The World in U.S. Courts: Fall 2017 - Intellectual Property – Trademarks/Lanham Act
Furniture manufacturer Herman Miller held registered and unregistered trade dress rights to certain chairs. It sued Office Star, a competitor, under the Lanham Act for infringing these rights in connection with Office Star chairs that resembled the Herman Miller models and were allegedly of inferior quality. After trial and extensive post-trial proceedings, the Court entered judgment for Herman Miller. One issue was whether Office Star would be enjoined from selling its infringing sales outside the US, given the Lanham act’s limited extraterritorial reach.
In deciding the issue, the Court identified a three-part test that would have to be satisfied for entry of the extraterritorial injunction: (i) whether the non-US sales had “some effect on American foreign commerce,” (ii) whether the effect was “sufficiently great to present a cognizable injury” to Herman Miller, and (iii) whether “the interests of and links to American foreign commerce [are] sufficiently strong in relation to those of other nations to justify an assertion of extraterritorial authority.”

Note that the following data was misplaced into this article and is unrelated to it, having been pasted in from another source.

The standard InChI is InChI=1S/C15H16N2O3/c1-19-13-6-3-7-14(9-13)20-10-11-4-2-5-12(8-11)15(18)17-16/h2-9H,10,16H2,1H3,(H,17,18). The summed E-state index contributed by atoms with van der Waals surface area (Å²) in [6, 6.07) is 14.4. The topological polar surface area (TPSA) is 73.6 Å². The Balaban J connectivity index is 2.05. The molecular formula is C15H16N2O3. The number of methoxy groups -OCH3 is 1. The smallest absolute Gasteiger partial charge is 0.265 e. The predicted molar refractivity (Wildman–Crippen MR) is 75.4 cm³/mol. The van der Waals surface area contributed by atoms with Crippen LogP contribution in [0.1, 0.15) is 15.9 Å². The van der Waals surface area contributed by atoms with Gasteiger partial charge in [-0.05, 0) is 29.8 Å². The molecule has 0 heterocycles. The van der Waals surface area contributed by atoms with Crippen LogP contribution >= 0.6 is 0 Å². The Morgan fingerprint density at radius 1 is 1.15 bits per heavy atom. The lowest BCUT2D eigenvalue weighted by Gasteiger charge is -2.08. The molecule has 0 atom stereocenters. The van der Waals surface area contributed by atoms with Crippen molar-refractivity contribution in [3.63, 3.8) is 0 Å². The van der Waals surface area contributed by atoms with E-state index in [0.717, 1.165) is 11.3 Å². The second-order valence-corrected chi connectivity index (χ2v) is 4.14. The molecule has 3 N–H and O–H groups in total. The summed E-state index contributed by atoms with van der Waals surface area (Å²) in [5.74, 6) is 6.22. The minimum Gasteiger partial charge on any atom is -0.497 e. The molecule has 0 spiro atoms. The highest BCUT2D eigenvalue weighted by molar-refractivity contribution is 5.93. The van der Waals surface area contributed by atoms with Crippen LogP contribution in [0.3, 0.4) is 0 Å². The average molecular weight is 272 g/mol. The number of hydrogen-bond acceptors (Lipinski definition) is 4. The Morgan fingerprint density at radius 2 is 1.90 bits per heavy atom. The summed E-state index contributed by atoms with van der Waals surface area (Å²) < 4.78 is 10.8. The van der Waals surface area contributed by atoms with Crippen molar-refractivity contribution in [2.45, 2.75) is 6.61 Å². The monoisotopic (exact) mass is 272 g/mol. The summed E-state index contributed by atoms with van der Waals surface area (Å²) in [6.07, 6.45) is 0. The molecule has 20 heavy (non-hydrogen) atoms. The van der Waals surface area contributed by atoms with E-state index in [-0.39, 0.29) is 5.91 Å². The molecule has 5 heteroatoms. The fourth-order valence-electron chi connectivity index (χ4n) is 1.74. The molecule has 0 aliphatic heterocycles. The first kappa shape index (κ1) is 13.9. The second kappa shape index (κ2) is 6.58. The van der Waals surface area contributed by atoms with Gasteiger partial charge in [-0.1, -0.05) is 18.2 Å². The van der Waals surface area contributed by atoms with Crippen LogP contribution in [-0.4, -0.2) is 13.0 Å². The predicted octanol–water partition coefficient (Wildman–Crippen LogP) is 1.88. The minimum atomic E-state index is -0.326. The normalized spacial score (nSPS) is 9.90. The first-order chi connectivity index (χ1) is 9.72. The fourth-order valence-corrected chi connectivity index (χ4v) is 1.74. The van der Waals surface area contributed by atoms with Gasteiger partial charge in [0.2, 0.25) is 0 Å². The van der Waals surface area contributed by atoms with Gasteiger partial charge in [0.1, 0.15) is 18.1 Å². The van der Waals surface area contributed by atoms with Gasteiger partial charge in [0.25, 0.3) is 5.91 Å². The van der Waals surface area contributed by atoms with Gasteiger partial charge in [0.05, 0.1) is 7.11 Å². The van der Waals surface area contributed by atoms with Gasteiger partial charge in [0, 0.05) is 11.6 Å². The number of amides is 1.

The Court found tests (i) and (ii) satisfied. As to the first test, the critical factor was evidence that Herman Miller sold its chairs in substantial numbers outside the US—with about half in Canada—meaning that Office Star’s infringing ex-US sales “would have an effect” in the US The same information satisfied the second test. But the Court found that Herman Miller had not made a strong showing as to the relative interests of the US and other countries except for Canada, where its sales of the subject chairs were especially numerous. The Court thus enjoined Office Star from making infringing US domestic sales as well as sales to customers in Canada.
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